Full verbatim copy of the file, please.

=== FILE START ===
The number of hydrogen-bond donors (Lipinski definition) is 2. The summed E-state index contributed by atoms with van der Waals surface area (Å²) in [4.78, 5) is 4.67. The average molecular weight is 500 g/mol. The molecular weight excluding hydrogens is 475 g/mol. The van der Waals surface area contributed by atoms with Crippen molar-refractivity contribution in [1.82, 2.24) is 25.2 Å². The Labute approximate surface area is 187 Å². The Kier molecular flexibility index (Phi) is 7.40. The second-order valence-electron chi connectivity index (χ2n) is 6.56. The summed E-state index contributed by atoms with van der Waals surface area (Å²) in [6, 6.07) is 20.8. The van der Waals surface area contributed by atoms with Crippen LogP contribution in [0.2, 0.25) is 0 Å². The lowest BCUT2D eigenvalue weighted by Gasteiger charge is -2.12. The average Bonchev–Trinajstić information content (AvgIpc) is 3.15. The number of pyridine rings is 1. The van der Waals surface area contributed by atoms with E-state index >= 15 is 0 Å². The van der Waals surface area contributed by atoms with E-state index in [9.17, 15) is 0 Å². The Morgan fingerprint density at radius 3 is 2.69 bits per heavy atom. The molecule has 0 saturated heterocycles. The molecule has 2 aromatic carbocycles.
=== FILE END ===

The number of hydrogen-bond donors (Lipinski definition) is 2. The summed E-state index contributed by atoms with van der Waals surface area (Å²) in [4.78, 5) is 4.67. The average molecular weight is 500 g/mol. The molecular weight excluding hydrogens is 475 g/mol. The van der Waals surface area contributed by atoms with Crippen molar-refractivity contribution in [1.82, 2.24) is 25.2 Å². The Labute approximate surface area is 187 Å². The Kier molecular flexibility index (Phi) is 7.40. The second-order valence-electron chi connectivity index (χ2n) is 6.56. The summed E-state index contributed by atoms with van der Waals surface area (Å²) in [6, 6.07) is 20.8. The van der Waals surface area contributed by atoms with Crippen LogP contribution in [0.2, 0.25) is 0 Å². The lowest BCUT2D eigenvalue weighted by Gasteiger charge is -2.12. The average Bonchev–Trinajstić information content (AvgIpc) is 3.15. The number of pyridine rings is 1. The van der Waals surface area contributed by atoms with E-state index >= 15 is 0 Å². The van der Waals surface area contributed by atoms with E-state index in [9.17, 15) is 0 Å². The Morgan fingerprint density at radius 3 is 2.69 bits per heavy atom. The molecule has 0 saturated heterocycles. The molecule has 2 aromatic carbocycles.